"What can we do to prevent these mass shootings?"
A Message from the President of Americans Against Gun Violence
A friend sent me an email the day after the mass shooting on November 7 at the Borderline Bar and Grill in Thousand Oaks, California. He asked:
"Bill, what can we do to prevent these mass shootings?"
"It's simple, Jim. We need to adopt stringent gun control laws in the United States comparable to the laws that have long been in effect in every other high income democratic country of the world - countries in which such mass shootings are rare or non-existent. Such laws include stringent restrictions, if not complete bans, on civilian ownership of handguns and all automatic and semi-automatic rifles."
If my response to Jim seems familiar to you, it's probably because you’ve been reading my earlier president's messages and/or the Americans Against Gun Violence Mission Statement.
The Thousand Oaks mass shooting, in which 12 people were killed and at least 20 more were injured, comes on the heels of the October 27 mass shooting at a Pittsburgh synagogue in which 11 people were killed and six others injured. The response to the Pittsburgh mass shooting focused on the fact that the shooter was rabidly anti-Semitic. The responses to other mass shootings have also focused in many cases on the shooters' motives - including racial hatred in the cases of the Sikh temple mass shooting in 2012 and the Emanuel African Methodist Episcopal Church mass shooting in 2015; suspected anti-gay hatred in the Pulse nightclub mass shooting in 2016; and political extremism in the Alexandria, Virginia baseball field mass shooting in 2017. And as usual, the response to the Thousand Oaks mass shooting has focused on the question of what motivated 28 year old Ian David Long to commit an atrocious mass murder before killing himself.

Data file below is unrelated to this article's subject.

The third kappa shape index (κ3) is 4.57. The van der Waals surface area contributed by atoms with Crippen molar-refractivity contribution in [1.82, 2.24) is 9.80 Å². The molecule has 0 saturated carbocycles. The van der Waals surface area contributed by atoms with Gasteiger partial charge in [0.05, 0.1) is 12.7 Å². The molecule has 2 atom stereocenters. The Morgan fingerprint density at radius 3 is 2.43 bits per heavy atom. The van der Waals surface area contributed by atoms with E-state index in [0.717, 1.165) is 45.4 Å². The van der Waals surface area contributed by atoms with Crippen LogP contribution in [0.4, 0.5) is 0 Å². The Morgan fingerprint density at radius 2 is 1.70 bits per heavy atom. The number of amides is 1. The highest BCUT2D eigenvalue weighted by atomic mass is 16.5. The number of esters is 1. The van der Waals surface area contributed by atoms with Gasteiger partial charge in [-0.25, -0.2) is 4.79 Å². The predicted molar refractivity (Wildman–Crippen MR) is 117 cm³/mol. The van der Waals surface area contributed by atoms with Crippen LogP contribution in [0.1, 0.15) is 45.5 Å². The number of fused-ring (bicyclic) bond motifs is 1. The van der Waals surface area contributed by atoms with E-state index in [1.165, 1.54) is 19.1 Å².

By definition, there is some perverse motive behind every mass shooting, even if the motive is never clearly identified, as was the case with the worst mass shooting to date in U.S. history - the Las Vegas massacre in 2017; as was the case in the Marjory Stoneman Douglas mass shooting in February of this year; and as may well turn out to be the case in the Thousand Oaks mass shooting. But as our keynote speaker, Joshua Sugarmann, Excecutive Director of the Violence Policy Center, stated at our annual dinner last year, the main reason why people in the United States keep committing these horrific mass shootings is not because of any particular motive - it's because they can. It's because we, as a society, let them do it. It's because we, as a society, choose not to prevent them from doing it.